What I normally do is get a piece of pvc pipe or a long round wooden dowel to put temporarily between the coupler on the banjo to the U joint on the transmission and eyeball it to get it level. Make sure you have the torque tube bell on the transmission, that is important! That's how the car will be going down the street pretty much once the torque tube is bolted together.

The length that you come up with for the distance between the coupler & the U joint is the distance you'll need the driveshaft shortened down to. I used a '46 thru '48 Ford driveshaft which is the same diameter all around, this makes it easy for a driveshaft shop to cut and re spline or cut and re weld it. You can't cut & re weld the tube type of driveshaft found on '36 Fords. Leave those for guys to make headers out of! You can also get a '34 Ford driveshaft and cut the 10 spline end off that attaches to the banjo and use a 6 to 10 spline adapter turned down in a lathe and then welded into the drive shaft. But I would have a driveshaft shop do the welding and have it balanced.

Okay, now once you have the chassis mocked up with something simulating the driveshaft take out the mockup driveshaft and put the torque tube onto the bell on the transmission mount and then put the back of the torque tube next to the rear end as close as you can get it to where it'll be bolted. You may want to get a couple of jack stands to hold the torque tube in place, it's much easier. Now measure the distance from the front of the flange on the banjo to the tip of the torque tube. That should give you your distance and mark it on your torque tube. I can't tell you exactly what it is because it's different for every car. Even if you were using the exact same parts, you might get a measurement that is off by a half an inch.

Now get out your chop saw and cut it but only cut it where the diameter is constant! That is very important. Then cut it again taking out how many inches you need to make the torque tube fit in the '32 frame. After it's cut, you should be able to join the 2 pieces together and they should mate up perfectly if you cut it straight. Use jack stands to hold everything where you want it and tack weld it in a few spots. I always take the torque tube back out and stand it up straight on the ground on the end with the flange to make sure it's level. You can even check it with a level on top of the torque tube while it's standing on end. If it's good, finish welding it together and than grind and smooth or just leave it if you want the raw look.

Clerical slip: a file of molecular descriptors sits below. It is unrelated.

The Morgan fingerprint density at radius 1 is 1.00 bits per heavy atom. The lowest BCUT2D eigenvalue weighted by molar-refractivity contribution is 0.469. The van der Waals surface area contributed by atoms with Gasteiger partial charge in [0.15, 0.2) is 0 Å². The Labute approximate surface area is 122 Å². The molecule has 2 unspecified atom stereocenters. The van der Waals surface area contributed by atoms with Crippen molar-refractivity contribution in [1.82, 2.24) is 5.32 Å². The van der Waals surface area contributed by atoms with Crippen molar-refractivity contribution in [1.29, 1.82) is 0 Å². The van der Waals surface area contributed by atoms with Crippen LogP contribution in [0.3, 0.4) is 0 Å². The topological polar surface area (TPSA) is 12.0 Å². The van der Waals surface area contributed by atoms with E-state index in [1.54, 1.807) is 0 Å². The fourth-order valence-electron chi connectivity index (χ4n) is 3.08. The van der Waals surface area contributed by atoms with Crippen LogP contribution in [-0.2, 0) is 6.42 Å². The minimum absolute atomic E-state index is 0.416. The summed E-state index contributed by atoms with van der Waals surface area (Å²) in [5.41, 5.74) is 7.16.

Now you can take that drive shaft and measurement to a reputable shop and have them shorten and re weld it together and balance it. Or, if you can find a place that can re spline it, it won't need to be balanced.

Saturday, March 19, 2011

Stewart Warner Mechanical tach drive for a ford flathead

Sometimes you just get lucky.

I went to the Long Beach swap meet in January when I was in LA for the Grand National Roadster Show. I went with the purpose of finding a vintage SW mechanical tach drive for a flathead. Believe it or not, the first vendor I went to had exactly what I was looking for at a really low price! I bought it of course.

In case you aren't familar, flatheads are tough to hook a tachometer up to. GM cars had tachs driven off the backs of generators and companies like Mallory made tach drives off distributors for small block Chevies and other engines.

But, with a flathead you had to run an electric tach setup. In the 50's, that wasn't so hard. You went down to Western Auto or SoCal Speed shop and bought a tachometer setup with instructions and you just hooked it up.

Flash forward to today, you would have to find an electric tach, then find the correct sending unit, either one of which might not work and then figure out how to wire it up, or you could buy a SW mechanical drive which mounts on the front of the flathead using two bolts that screw into factory tapped holes in the engine block and then you run a cable to the tachometer on the dash. There is also a small cable that runs from the tach drive to the crank nut.

It's a simple setup and that's why I wanted it. That's why guys in the 40's had them at the dry lakes, it was the easiest way to set it up and at the lakes, it was necessary to know your RPM's for fear that you could blow up a flathead if you revved it to high.

But for some reason, either they didn't survive the constant beating of high RPM's or they got thrown away when OHV engines came in, these mechanical tach drives are rare and usually very expensive.